Every summer, thousands of students from around the world come to Canada to study English, sightsee and shop as part of a mass movement of young people around the globe. With language acquisition as their primary goal, students combine learning and tourism in what has become a rite of passage for youth in many countries.
ILAC, the International Language Academy of Canada, is one of the most popular English language schools in Canada, and hosts international students year round from 70 different countries, including Brazil, Venezuela, Russia, Germany, Japan and Saudi Arabia. With campuses in Toronto and Vancouver, ILAC is one of the most awarded language school in the world and has helped put Canada on the map in the international travel education industry.
At ILAC, students take English classes during the day and live with Canadian families called “homestay” in order to fully immerse themselves in Canadian culture. In the evenings and weekends they visit local tourist attractions such as The CN Tower, Niagara Falls, and of course, the Eaton Centre for shopping if they are in Toronto. At ILAC Vancouver, students participate in numerous outdoor activities such as kayaking, camping and hiking. Toronto and Vancouver are the most well-known study destinations in Canada.
International education is a $6.5 billion dollar industry in Canada, and ESL (English as a Second Language) classes are a natural starting point for most students. Many students stay on to complete ILAC’s Academic Pathway Program which prepares them for higher education in Canada. Currently ILAC is recognized by more than 40 universities and colleges across the country.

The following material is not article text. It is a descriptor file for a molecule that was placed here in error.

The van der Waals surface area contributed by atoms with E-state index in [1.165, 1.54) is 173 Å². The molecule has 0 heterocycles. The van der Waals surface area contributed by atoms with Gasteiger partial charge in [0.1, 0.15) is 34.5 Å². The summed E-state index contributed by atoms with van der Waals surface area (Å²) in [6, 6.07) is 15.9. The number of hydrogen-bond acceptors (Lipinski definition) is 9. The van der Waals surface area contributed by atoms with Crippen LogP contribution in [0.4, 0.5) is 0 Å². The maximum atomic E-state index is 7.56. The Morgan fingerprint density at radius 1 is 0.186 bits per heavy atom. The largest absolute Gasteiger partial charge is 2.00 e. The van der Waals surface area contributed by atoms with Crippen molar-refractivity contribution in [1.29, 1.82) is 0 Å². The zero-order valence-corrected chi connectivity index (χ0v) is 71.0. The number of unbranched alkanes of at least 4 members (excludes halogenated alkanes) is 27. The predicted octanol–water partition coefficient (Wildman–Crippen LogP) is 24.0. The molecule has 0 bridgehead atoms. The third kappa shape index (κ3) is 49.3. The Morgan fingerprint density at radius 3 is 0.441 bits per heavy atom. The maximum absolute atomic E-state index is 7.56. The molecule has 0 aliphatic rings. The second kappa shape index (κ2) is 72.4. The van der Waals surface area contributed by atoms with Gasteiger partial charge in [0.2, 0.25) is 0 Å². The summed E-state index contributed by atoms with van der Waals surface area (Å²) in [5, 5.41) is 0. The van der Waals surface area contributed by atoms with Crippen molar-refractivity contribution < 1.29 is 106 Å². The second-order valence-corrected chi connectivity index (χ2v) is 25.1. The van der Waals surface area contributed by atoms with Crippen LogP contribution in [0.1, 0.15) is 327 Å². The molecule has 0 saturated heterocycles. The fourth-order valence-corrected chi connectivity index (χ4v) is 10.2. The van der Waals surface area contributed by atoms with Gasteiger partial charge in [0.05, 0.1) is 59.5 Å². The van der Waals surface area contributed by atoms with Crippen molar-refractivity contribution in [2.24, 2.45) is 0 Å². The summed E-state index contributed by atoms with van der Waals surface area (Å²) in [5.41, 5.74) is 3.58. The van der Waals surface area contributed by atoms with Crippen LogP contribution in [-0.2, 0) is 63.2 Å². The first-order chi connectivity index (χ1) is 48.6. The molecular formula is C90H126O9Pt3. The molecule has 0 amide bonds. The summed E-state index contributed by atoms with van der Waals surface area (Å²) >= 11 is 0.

Andrea Muñoz is from Venezuela and originally came to visit Toronto as a tourist. She liked it so much that she decided to complete the pre-degree program at ILAC and in September will be going to St. Mary’s in Halifax, Nova Scotia to study Industrial Engineering.
“Canada is much safer than my country and the people here are friendly and nice,” she says. “I have more opportunities here than in I do in Venezuela.” Venezuela has one of the highest rates of violent crime in the world, averaging one murder every hour in major cities like Caracas.
Luis Bracamonte is also from Venezuela, and has been accepted to Mount St. Vincent University in Halifax for a Bachelor of Science in Applied Human Nutrition. “Right now my country is having a hard time and my parents wanted me to stay in Canada,” says Luis. “I didn’t know about the opportunities to study university here until I came to ILAC and spoke with the academic pathway counsellor.”
“I expect to stay in Canada and get a job after I finish school,” says Luis Tavarez, who is from the Dominican Republic and is planning to go to Mount St. Vincent University to study Business Management. “I learned many things about Canadian culture at ILAC that will help me succeed in university, like for instance rules about plagiarism which are not so strict in my country.”
Other students are staying in Toronto to continue their formal education. Diego Castañeda is originally from Colombia, where he started his university degree. After coming to Canada to improve his English he decided to carry on his studies in Mechanical Engineering in Toronto. He completed the pre-degree program at ILAC and is starting at George Brown College in the fall.
“ILAC helps students transition from our country to this culture, so that we don’t experience the culture shock that many other immigrants and foreign students do,” he says. “There are more opportunities and areas of development in my field here, and if I want to go back to my country later I can get a better job because I will have English and Canadian credentials.”
Around the world, education is being recognized as the driver of economic, social, and personal development, which has led to an increase in student mobility to countries such as Canada. In its efforts to attract students from around the world, Canada competes with many other countries and is currently in the top four along with the UK, USA and Australia. This competition is expected to intensify as the benefits of attracting international students become more widely recognized and the global demand for international education grows. It is estimated that by 2025 the number of students studying outside of their home countries will have grown from 1.8 million to 7.2 million.
For more information about ILAC Academic Pathway Programs, visit http://www.ilac.com/programs/eup.php